So I obeyed my friend. Snapped up some real bargains and gifts. Then it happened. As I left the hospital cafeteria I turned left down the long hallway. I should have turned right. Our hospital is a series of tall buildings connected by curving hallways. The complex stretches over several blocks. (See below.) When I finally exited, I was on the backside and blocks away from my car in one of many parking lots. I could see the tower but could not seem to get to it. Locked doors blocked me. I spotted a guard in his security car and thought about asking him for help.
|I started at the far right building and wound up at the far left one.|
This was not the first time I'd wandered around McCleod Hospital trying to find my Buick in the maize of parking lots. A few years back a kind guard actually drove me around til we found it! This second time I eventually asked a sweet nurse for help with a simple admission, "I'm lost." She hit the keypad with secret numbers and the door opened! Then she escorted me to the main lobby with a smile. I almost cried.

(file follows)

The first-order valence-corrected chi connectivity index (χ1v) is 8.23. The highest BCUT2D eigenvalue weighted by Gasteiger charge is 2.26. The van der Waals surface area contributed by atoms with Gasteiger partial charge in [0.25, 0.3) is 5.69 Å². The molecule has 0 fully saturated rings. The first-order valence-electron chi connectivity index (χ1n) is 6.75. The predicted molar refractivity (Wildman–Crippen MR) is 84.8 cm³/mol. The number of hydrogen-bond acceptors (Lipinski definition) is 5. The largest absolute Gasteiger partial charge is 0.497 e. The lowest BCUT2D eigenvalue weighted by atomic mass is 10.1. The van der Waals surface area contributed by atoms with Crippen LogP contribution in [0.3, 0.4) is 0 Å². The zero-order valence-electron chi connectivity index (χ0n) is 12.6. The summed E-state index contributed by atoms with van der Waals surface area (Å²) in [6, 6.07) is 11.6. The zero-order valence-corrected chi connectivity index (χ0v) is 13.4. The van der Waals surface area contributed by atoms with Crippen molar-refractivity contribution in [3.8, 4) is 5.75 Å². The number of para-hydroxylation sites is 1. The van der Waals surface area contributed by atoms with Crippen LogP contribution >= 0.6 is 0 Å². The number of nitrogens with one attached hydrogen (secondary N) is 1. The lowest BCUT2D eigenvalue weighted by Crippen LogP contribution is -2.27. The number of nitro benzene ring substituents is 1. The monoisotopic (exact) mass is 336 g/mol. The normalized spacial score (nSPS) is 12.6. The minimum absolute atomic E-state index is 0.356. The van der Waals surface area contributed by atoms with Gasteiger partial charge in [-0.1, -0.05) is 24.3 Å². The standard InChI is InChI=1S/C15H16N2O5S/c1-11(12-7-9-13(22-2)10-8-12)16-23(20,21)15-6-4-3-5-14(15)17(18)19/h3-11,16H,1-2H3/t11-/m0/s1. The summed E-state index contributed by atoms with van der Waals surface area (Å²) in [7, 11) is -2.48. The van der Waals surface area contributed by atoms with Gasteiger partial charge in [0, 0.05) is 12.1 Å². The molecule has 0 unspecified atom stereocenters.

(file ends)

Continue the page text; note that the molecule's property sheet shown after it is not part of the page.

Usually I have a great sense of direction, especially driving. But inside large buildings, even unfamiliar malls, I can get turned around and navigate backwards. Ever come out of a store and forget if you were going left or right? Me too. One wrong turn and I'm lost! It's a bad feeling.
~ ~ ~Even worse is being lost as a child. It happened to me when I was about 8 years old in Sears and Roebuck in downtown Norfolk, VA. One minute I was with my parents, the next. . .LOST! I found myself in a parking lot even back then searching for our family car. Yes, it was a Buick too. Suddenly I spotted two familiar faces from our church. They took me back into the store and found my folks. I almost cried.
But the absolute worst experience was losing our daughter, Kimberly, maybe 5 or 6 years old at the N.C state fair! Talk about panic! I did cry. But that's another whole blog story.
Suffice it to say that my getting lost usually means humbly admitting it and asking someone for help. Men are teased about not asking for directions but it can be tough for anyone. Moses might not have wandered for 40 years had he asked for directions!
God understands lost people. His promise in Psalm 32:8 is one I cling to, "I will guide you along the best pathway for your life."
Lost? Confused? Uncertain? Ask for help. Even the Lone Ranger was not alone, Kimosabi!